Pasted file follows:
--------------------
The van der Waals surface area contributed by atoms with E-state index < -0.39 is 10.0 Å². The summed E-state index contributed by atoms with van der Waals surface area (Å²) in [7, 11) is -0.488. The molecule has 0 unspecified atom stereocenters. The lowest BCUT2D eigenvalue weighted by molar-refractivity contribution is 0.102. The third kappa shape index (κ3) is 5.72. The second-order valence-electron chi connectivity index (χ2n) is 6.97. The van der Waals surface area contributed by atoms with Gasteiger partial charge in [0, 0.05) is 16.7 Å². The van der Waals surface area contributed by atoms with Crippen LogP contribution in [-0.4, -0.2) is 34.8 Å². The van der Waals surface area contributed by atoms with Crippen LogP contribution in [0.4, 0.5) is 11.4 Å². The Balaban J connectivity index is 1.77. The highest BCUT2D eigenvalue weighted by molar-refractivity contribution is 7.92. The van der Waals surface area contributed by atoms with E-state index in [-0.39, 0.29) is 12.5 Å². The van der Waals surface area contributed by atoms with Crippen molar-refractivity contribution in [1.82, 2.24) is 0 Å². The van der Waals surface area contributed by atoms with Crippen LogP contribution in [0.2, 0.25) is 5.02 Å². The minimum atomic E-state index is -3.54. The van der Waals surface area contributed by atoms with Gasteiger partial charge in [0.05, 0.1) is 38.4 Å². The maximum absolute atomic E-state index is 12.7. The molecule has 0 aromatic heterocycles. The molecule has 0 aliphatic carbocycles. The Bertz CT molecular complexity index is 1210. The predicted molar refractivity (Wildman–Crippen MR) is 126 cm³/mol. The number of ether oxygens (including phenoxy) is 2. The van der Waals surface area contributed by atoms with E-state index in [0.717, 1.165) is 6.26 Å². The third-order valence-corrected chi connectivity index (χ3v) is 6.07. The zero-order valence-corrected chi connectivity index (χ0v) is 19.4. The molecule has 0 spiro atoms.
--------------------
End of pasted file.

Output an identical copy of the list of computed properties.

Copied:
The van der Waals surface area contributed by atoms with E-state index < -0.39 is 10.0 Å². The summed E-state index contributed by atoms with van der Waals surface area (Å²) in [7, 11) is -0.488. The molecule has 0 unspecified atom stereocenters. The lowest BCUT2D eigenvalue weighted by molar-refractivity contribution is 0.102. The third kappa shape index (κ3) is 5.72. The second-order valence-electron chi connectivity index (χ2n) is 6.97. The van der Waals surface area contributed by atoms with Gasteiger partial charge in [0, 0.05) is 16.7 Å². The van der Waals surface area contributed by atoms with Crippen LogP contribution in [-0.4, -0.2) is 34.8 Å². The van der Waals surface area contributed by atoms with Crippen LogP contribution in [0.4, 0.5) is 11.4 Å². The Balaban J connectivity index is 1.77. The highest BCUT2D eigenvalue weighted by molar-refractivity contribution is 7.92. The van der Waals surface area contributed by atoms with E-state index in [-0.39, 0.29) is 12.5 Å². The van der Waals surface area contributed by atoms with Crippen molar-refractivity contribution in [1.82, 2.24) is 0 Å². The van der Waals surface area contributed by atoms with Crippen LogP contribution in [0.2, 0.25) is 5.02 Å². The minimum atomic E-state index is -3.54. The van der Waals surface area contributed by atoms with Gasteiger partial charge in [0.05, 0.1) is 38.4 Å². The maximum absolute atomic E-state index is 12.7. The molecule has 0 aromatic heterocycles. The molecule has 0 aliphatic carbocycles. The Bertz CT molecular complexity index is 1210. The predicted molar refractivity (Wildman–Crippen MR) is 126 cm³/mol. The number of ether oxygens (including phenoxy) is 2. The van der Waals surface area contributed by atoms with E-state index in [0.717, 1.165) is 6.26 Å². The third-order valence-corrected chi connectivity index (χ3v) is 6.07. The zero-order valence-corrected chi connectivity index (χ0v) is 19.4. The molecule has 0 spiro atoms.